Multi-argument append() is illegal

Alexander Williams thantos at
Mon Feb 28 21:05:29 EST 2000

On Mon, 28 Feb 2000 10:41:02 -0500, Guido van Rossum <guido at> wrote:
>I am going to rectify this in Python 1.6 -- people coming from other
>languages might well expect list.append(a, b, c) to mean the same as
>list.append(a); list.append(b); list.append(c), and it's always been
>my philosophy to make ambiguous syntax illegal rather than to pick one
>interpretation randomly.

This would seem to violate the Principal of Least Surprise, at least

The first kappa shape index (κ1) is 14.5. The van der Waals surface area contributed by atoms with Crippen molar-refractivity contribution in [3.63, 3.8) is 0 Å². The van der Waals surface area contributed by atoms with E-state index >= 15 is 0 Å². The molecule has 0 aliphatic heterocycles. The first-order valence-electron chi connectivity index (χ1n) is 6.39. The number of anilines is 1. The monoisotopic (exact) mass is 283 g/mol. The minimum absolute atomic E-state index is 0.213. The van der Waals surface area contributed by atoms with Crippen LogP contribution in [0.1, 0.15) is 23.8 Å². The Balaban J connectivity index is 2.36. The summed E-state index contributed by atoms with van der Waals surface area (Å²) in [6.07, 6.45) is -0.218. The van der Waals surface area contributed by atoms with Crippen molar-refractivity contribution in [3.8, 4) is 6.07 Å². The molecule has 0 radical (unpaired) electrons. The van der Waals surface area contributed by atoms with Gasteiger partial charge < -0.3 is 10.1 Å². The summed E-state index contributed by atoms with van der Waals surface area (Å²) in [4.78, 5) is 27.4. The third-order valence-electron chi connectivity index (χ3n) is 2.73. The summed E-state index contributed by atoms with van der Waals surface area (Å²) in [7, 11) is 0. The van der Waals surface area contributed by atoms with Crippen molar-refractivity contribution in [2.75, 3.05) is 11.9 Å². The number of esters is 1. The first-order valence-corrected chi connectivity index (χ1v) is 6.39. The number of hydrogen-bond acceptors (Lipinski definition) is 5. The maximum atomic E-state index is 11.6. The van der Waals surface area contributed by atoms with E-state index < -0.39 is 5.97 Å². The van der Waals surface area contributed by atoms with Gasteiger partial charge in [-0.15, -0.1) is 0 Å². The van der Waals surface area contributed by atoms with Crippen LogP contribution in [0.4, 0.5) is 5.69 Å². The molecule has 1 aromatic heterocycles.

when considering the rest of the language.  Unless you also start
requiring the presence of parens on every other construction of a
tuple (as in:

   >>> a, b, c = string.split("1 2 3")

) you're introducing inconsistancy with Python in general.

Just another thought.

Alexander Williams (thantos at           | In the End,
  "Join the secret struggle for the soul of the world." | Oblivion
  Nobilis, a new Kind of RPG                            | Always                                | Wins

More information about the Python-list mailing list